“As the student population has changed, our school has proactively addressed their needs,” said Principal Jason Killian. “We are always looking for new ways to support our students and help them thrive. We have found tremendous success with providing sensory breaks and sensory input to help students regulate and succeed in school.”

Parents of children with special needs and any member of the public can arrange for a visit and tour ECLC’s school at 21 Lum Ave., by contacting Principal Killian at jkillian@eclcofnj.org or (973-601-5410).

ECLC Graduates 36 Special Needs Students

Marcelle Matos, Brendan Ryan and Nicole Serkin were among this year’s Chatham school graduates!

ECLC of New Jersey graduated 36 students with special needs from the Chatham and Ho-Ho-Kus schools last week.

The young adults received high school diplomas conferred by their hometown districts. During the Chatham school commencement ceremony, each graduate was given an opportunity to speak and deliver his or her “reflections,” a school tradition for many years.

In his short speech, Marcello Matos said, “I have had so many good experiences at ECLC that have prepared me for life after graduation. I want to thank my family for all they do for me.” Nicole Serkin said how much she loved her family, art and gym classes. Brendan Ryan said, “I have enjoyed going on respite trips, talking to my friends, dancing at the socials and going on trips to the mall and bowling alley.”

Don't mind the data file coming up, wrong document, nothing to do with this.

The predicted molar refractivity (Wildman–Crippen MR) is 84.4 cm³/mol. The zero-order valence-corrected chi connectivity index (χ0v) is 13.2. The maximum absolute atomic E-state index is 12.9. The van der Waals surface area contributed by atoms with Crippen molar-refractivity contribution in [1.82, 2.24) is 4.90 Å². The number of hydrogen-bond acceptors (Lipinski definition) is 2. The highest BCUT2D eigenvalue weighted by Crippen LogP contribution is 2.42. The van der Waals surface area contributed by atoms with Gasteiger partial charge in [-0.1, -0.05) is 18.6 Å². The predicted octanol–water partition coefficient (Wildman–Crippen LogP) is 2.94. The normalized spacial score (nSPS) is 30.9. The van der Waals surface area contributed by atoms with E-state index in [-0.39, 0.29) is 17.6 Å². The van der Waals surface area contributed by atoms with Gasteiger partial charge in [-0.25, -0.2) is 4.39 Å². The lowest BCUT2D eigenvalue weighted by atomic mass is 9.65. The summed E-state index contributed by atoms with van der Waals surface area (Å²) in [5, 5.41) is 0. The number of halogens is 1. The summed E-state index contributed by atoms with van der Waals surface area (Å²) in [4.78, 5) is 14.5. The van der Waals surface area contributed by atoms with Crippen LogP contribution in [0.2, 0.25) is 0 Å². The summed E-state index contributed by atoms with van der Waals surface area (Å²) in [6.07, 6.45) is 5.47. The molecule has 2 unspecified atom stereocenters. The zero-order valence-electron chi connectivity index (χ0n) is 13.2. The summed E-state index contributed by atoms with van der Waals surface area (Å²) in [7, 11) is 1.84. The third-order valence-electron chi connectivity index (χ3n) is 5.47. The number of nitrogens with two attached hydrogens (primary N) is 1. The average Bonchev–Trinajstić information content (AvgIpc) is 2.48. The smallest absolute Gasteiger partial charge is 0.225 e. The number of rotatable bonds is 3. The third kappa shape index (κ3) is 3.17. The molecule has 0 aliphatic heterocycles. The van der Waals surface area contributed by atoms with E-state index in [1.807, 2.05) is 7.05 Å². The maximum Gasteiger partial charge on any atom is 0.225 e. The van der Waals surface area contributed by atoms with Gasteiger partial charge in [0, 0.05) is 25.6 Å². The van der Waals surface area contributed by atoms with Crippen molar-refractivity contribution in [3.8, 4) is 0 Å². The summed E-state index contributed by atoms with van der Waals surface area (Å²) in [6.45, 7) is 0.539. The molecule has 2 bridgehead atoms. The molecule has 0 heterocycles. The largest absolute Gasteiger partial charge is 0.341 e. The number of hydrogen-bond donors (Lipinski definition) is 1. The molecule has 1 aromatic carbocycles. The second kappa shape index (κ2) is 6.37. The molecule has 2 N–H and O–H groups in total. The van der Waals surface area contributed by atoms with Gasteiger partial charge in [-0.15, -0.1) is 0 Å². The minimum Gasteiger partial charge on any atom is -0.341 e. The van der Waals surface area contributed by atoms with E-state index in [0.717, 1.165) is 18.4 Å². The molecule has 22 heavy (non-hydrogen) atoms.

Ryan and Serkin, and a number of their classmates, will stay in the ECLC family by entering the PRIDE Adult Program. PRIDE is for ECLC alumni who are not good candidates for work because of the nature of their disability. More than 160 adults are enrolled in ECLC’s PRIDE Centers in Florham Park and Paramus. Matos, like some other grads, plans to pursue employment.

All ECLC students graduate with a clear plan for their future. For graduates who are able to work, ECLC offers employment services through an affiliate, Community Personnel Services (CPS). Specialists from CPS help graduates find meaningful jobs in their communities and provide ongoing support and advocacy in the workplace. ECLC enables people with disabilities to live as independently as possible.

Graduates who enter the PRIDE Program spend meaningful days continuing to learn and grow. The adults in PRIDE choose their schedule, from a wide range of options, including fitness, computers, book club, food shopping and cooking, fine arts and more. They also venture out into the community each day for volunteering, field trips and other activities. The program is open exclusively to ECLC graduates of any age and for as long as needed.